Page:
Experiments in AI - Evolution Part 3

that games guy Icon.

by that games guy

This is part of an ongoing series in which we experiment with different methods of AI. We’ll look at the state of the art and the out of fashion; the practical and the (seemingly) impractical; to find what works and what doesn’t. You can read the first tutorial in the series for more information on what we are trying to accomplish.

In this part, we will be implementing the neural network that we wrote in the last tutorial as the first step towards imbuing our little UFOs with some form of intelligence.

Before we can implement our neural network for the UFOs we need to know what inputs we are going to feed into the network and how we are going to use the network’s output. It’s important to get these right otherwise our neural network will perform very poorly; for example, we could provide each UFOs neural network with the position of every other UFO but it would take a lot of adjusting before a relationship between them can be established, if it can establish one at all. For that reason, we want to keep the inputs to a minimum but also ensure that they provide all the information our UFO will need. To understand what input our UFOs need we need to go the goal we outlined in the first part of the series:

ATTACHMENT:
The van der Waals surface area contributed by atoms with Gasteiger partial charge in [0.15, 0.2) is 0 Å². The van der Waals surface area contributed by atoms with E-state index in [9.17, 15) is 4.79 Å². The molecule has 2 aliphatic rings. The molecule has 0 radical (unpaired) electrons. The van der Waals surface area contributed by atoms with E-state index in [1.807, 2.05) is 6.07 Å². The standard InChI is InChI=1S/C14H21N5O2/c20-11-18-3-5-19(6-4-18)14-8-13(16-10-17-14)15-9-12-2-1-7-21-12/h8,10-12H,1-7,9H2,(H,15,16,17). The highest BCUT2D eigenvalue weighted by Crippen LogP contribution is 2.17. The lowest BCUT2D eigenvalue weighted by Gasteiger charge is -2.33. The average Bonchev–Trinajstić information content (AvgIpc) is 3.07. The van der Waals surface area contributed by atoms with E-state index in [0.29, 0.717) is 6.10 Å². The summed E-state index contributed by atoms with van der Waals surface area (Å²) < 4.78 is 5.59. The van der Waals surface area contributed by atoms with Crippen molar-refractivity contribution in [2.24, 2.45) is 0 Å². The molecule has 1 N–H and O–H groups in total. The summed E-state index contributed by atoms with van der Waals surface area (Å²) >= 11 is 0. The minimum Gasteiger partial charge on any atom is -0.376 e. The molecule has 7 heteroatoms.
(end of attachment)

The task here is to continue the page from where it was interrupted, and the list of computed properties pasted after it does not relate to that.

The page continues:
Have 60+ UFOs onscreen that have taught themselves to avoid each other and the sides of their environment.

So we have a rough idea of what our UFOs need to know: at the very least they should be aware of where the closest UFO and the sides of the window are in relation to them. We could start with a set of inputs that look something like this:
  1. X position of UFO
  2. Y position of UFO
  3. X position of closest UFO
  4. Y position of closest UFO
  5. Normalised distance to closest UFO
  6. Normalised distance to left of screen
  7. Normalised distance to right of screen
  8. Normalised distance to top of screen
  9. Normalised distance to bottom of screen